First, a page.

Live migration of Solaris instances# Feb 14, 2006
One of the most useful features of Xen is its ability to package up a running OS instance (in Xen terminology, a "domainU", where "U" stands for "unprivileged"), plus all of its state, and take it offline, to be resumed at a later time. Recently we performed the first successful live migration of a running Solaris instance between two machines. In this blog I'll cover the various ways you can do this.
Para-virtualisation of the MMU
Typical "full virtualisation" uses a method known as "shadow page tables", whereby two sets of pagetables are maintained: the guest domain's set, which aren't visible to the hardware via cr3, and page tables visible to the hardware which are maintained by the hypervisor. As only the hypervisor can control the page tables the hardware uses to resolve TLB misses, it can maintain the virtualisation of the address space by copying and validating any changes the guest domain makes to its copies into the "real" page tables.
All these duplicates pages come at a cost of course. A para-virtualisation approach (that is, one where the guest domain is aware of the virtualisation and complicit in operating within the hypervisor) can take a different tack. In Xen, the guest domain is made aware of a two-level address system. The domain is presented with a linear set of "pseudo-physical" addresses comprising the physical memory allocated to the domain, as well as the "machine" addresses for each corresponding page. The machine address for a page is what's used in the page tables (that is, it's the real hardware address). Two tables are used to map between pseudo-physical and machine addresses. Allowing the guest domain to see the real machine address for a page provides a number of benefits, but slightly complicates things, as we'll see.
The simplest form of "packaging" a domain is suspending it to a file in the controlling domain (a privileged OS instance known as "domain 0"). A running domain can be taken offline via an xm save command, then restored at a later time with xm restore, without having to go through a reboot cycle - the domain state is fully restored.
xm save xen-7 /tmp/domain.img
An xm save notifies the domain to suspend itself. This arrives via the xenbus watch system on the node control/shutdown, and is handled via xen_suspend_domain(). This is actually remarkably simple. First we leverage Solaris's existing suspend/resume subsystem, CPR, to iterate through the devices attached to the domain's device nexus. This calls each of the virtual drivers we use (the network, console, and block device frontends) with a DDI_SUSPEND argument. The virtual console, for example, simply removes its interrupt handler in xenconsdetach(). As a guest domain, this tears down the Xen event channel used to communicate with the console backend. The rest of the suspend code deals with tearing down some of the things we use to communicate with the hypervisor and domain 0, such as the grant table mappings. Additionally we convert a couple of stored MFN (the frame numbers of machine addresses) values into pseudo-physical PFNs. This is because the MFNs are free to change when we restore the guest domain; as the PFNs aren't "real", they will stay the same. Finally we call HYPERVISOR_suspend() to call into the hypervisor and tell it we're ready to be suspended.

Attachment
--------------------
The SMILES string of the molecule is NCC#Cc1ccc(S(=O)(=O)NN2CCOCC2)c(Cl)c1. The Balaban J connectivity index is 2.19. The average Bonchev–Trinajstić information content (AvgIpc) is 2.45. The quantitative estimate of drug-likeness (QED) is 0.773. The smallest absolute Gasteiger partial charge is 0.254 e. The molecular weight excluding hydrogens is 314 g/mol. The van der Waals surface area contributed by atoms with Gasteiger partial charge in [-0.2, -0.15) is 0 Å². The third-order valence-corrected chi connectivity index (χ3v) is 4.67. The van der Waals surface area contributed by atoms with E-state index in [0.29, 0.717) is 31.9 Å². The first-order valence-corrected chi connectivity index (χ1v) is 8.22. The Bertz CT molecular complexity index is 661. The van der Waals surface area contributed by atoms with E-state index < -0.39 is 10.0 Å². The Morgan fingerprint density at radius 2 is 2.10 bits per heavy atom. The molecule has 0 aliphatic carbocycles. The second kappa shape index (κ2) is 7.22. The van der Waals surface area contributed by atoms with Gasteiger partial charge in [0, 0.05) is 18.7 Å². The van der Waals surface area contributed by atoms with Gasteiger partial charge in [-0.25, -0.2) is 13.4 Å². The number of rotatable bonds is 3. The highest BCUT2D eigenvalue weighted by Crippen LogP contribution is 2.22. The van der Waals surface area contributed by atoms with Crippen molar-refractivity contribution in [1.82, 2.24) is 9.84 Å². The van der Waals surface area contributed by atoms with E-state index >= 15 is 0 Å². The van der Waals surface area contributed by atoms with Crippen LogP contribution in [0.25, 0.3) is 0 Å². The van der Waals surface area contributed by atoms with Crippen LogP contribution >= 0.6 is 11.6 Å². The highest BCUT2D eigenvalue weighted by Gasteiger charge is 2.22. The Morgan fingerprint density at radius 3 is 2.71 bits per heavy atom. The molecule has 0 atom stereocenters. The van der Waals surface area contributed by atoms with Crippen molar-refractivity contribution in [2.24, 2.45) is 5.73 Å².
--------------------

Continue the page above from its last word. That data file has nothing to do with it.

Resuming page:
Now the domain 0 management tools are ready to checkpoint the domain to the file we specified in the xm save command. Despite the name, this is done via xc_linux_save(). Its main task is to convert any MFN values that the domain still has into PFN values, then write all its pages to the disk. These MFN values are stored in two main places; the PFN->MFN mapping table managed by the domain, and the actual pages of the page tables.
During boot, we identified which pages store the PFN->MFN table (see xen_relocate_start_info()), and pointed to that structure in the "shared info" structure, which is shared between the domain and the hypervisor. This is used to map the table in xc_linux_save().
The hypervisor keeps track of which pages are being used as page tables. Thus, after domain 0 has mapped the guest domain's pages, we write out the page contents, but modify any pages that are identified as page tables. This is handled by canonicalize_pagetable(); this routine replaces all PTE entries that contain MFNs with the corresponding PFN value.
There are a couple of other things that need to be fixed too, such as the GDT.